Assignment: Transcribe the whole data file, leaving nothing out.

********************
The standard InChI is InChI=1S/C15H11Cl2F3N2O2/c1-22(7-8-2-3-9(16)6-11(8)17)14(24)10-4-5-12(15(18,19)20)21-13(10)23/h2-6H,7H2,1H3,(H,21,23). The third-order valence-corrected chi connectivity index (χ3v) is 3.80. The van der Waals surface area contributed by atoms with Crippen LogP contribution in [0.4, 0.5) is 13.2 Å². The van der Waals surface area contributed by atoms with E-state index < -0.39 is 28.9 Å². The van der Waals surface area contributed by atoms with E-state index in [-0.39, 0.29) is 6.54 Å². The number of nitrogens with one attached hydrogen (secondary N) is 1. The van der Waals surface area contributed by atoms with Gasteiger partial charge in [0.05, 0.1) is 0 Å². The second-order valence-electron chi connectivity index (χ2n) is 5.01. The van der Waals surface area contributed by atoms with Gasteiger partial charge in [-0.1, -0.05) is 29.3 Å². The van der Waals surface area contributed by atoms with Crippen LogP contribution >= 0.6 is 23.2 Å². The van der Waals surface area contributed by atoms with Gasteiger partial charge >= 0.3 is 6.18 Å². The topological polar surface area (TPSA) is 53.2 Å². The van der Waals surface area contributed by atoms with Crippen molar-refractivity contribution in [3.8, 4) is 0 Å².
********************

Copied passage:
The standard InChI is InChI=1S/C15H11Cl2F3N2O2/c1-22(7-8-2-3-9(16)6-11(8)17)14(24)10-4-5-12(15(18,19)20)21-13(10)23/h2-6H,7H2,1H3,(H,21,23). The third-order valence-corrected chi connectivity index (χ3v) is 3.80. The van der Waals surface area contributed by atoms with Crippen LogP contribution in [0.4, 0.5) is 13.2 Å². The van der Waals surface area contributed by atoms with E-state index < -0.39 is 28.9 Å². The van der Waals surface area contributed by atoms with E-state index in [-0.39, 0.29) is 6.54 Å². The number of nitrogens with one attached hydrogen (secondary N) is 1. The van der Waals surface area contributed by atoms with Gasteiger partial charge in [0.05, 0.1) is 0 Å². The second-order valence-electron chi connectivity index (χ2n) is 5.01. The van der Waals surface area contributed by atoms with Gasteiger partial charge in [-0.1, -0.05) is 29.3 Å². The van der Waals surface area contributed by atoms with Crippen LogP contribution >= 0.6 is 23.2 Å². The van der Waals surface area contributed by atoms with Gasteiger partial charge >= 0.3 is 6.18 Å². The topological polar surface area (TPSA) is 53.2 Å². The van der Waals surface area contributed by atoms with Crippen molar-refractivity contribution in [3.8, 4) is 0 Å².